The dairy sector is not alone in struggling for bank finance, with the horticultural sector also finding funding tougher to come by since the New Year.
Mike Chapman, chief executive of Horticulture New Zealand, said he is hearing anecdotally from growers in every sector of horticulture – including kiwifruit – that banks are proving tight fisted over funding options for the sector.
“Banks demand security and they have increased the security that they demand to reduce their risk,” he told Bay of Plenty Business News.
“As a result, the opportunity for the rural sector to expand has been reduced. This situation is for new loans, as well as for the renewal of existing loans.”
Chapman said the funding limitations also come off the back of the new Reserve Bank capital requirements coming into play.
“It also seems that if you are going to plant a forest, there is plenty of support there, but that is very much a one trick pony policy,” he said.
All funding aspects getting tighter
Chapman noted all aspects of financing for orchardists have got tighter, whether for seasonal financing or for orchard projects.
“It may not be a silly idea to have a conversation with banks about the fact the sector is very positive, and there is plenty of opportunity there to do more with it.”
In the Ministry for Primary Industries Situation and Outlook for Primary Industries Report, released prior to Christmas, apple exports were expected to be up 7.2 percent to almost 1 billion dollars this year, kiwifruit to be up 8.6 percent and approaching $2.5 billion, and wine up 1.8 percent to $1.8 billion.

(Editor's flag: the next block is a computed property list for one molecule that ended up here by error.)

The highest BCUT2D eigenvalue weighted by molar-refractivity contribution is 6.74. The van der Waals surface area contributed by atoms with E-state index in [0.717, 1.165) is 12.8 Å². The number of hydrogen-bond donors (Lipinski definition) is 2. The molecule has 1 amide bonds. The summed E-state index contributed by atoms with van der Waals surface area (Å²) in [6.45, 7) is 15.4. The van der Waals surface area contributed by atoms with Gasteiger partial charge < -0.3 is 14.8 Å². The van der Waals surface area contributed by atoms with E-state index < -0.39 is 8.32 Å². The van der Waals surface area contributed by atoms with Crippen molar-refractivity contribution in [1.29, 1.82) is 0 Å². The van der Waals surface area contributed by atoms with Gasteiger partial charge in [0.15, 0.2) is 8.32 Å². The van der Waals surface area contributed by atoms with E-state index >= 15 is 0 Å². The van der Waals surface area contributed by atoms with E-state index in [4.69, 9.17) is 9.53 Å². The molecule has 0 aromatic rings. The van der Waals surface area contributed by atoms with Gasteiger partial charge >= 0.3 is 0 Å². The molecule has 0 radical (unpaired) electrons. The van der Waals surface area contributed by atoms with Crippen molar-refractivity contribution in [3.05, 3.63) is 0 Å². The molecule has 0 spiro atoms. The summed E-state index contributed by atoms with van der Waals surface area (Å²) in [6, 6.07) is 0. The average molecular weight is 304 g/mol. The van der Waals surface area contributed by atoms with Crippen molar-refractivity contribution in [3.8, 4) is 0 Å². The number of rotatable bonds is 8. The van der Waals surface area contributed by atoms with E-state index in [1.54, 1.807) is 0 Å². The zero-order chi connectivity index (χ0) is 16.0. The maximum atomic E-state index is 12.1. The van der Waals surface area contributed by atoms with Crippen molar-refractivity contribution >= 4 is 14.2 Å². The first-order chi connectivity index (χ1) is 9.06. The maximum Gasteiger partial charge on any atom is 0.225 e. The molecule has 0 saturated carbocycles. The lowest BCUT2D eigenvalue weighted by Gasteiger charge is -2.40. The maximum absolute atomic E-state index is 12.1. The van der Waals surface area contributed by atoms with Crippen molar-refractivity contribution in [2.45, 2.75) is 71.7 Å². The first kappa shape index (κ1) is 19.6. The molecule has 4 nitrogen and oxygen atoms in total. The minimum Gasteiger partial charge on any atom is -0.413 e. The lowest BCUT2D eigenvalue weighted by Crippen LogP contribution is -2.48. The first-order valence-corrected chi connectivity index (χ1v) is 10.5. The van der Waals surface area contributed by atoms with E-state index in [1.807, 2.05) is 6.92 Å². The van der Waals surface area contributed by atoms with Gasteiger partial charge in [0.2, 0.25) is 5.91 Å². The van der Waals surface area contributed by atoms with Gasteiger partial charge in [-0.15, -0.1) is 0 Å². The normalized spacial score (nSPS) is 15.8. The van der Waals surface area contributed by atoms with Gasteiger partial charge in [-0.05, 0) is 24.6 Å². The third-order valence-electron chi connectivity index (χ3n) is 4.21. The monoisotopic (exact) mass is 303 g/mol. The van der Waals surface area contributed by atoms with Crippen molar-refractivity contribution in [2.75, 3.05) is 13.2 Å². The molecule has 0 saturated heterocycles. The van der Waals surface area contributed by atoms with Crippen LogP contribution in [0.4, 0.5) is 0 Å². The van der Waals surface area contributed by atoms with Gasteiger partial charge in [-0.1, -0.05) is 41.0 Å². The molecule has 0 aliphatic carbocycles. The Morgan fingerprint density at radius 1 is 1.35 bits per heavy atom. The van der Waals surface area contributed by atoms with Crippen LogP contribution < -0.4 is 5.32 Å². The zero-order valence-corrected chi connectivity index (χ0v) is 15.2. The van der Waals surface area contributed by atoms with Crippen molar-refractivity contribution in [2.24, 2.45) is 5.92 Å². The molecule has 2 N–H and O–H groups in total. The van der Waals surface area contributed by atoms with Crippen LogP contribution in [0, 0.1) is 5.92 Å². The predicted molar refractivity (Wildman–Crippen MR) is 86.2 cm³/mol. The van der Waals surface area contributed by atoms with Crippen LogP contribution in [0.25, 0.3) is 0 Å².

Chapman said there was a sense in the horticultural sector that growers were being treated like their more indebted dairy farming colleagues when it came to securing finance.
The dairy sector accounts for two thirds of the $61 billion agricultural debt market, compared to less than 10 percent for horticulture.
Debt per dollar of exports equates to $2.79 for dairying, compared to only 68c for horticulture.
Dairy debt averages $2.9 million per dairy farm business, compared to $523,000 per horticultural business.
Kiwi demand still strong
MyFarm investment syndication company received an unprecedented 40 enquiries for its latest kiwifruit orchard syndication project, located near Edgecumbe.
Con Williams, MyFarm head of investment research, said the level of enquiry was unprecedented, and indicated there was a strong appetite among investors to put funds into a promising sector.
He said it was an unusual point in time in the sector, when predictions were positive across almost all crop types for strong market returns, but money was hard to get.
“It would not be as hard to raise the funds as it is in dairying right now, but it is definitely harder than it should be.”
Williams said funding for new green field projects was particularly hard to come by, with banks spooked by the delays in cash flow new projects inevitably involve.
He agreed restrictions around foreign land ownership in New Zealand were only further constricting the availability of capital here.
It is only possible for foreigners to purchase up to 24.9 percent of farm or orchard land greater than 5ha by gaining regulatory approval.
Investors getting more innovative
Syndication or private purchases were often becoming the main vehicle for orchard purchases, outside of iwi deals, and investors were having to get more innovative about how they structured deals.
MyFarm’s latest syndication incorporates lease income and orchard profit.
Williams said leasing was a common income stream for kiwifruit and viticultural operations. His company was trying to take more of a commercial property approach to earning streams from orchard operations, something that worked better for some operations than others.
He said shortages in root stock plants for establishing apples and cherries can push development times and costs out further in new developments, making bankers less likely to lend on those longer time frames.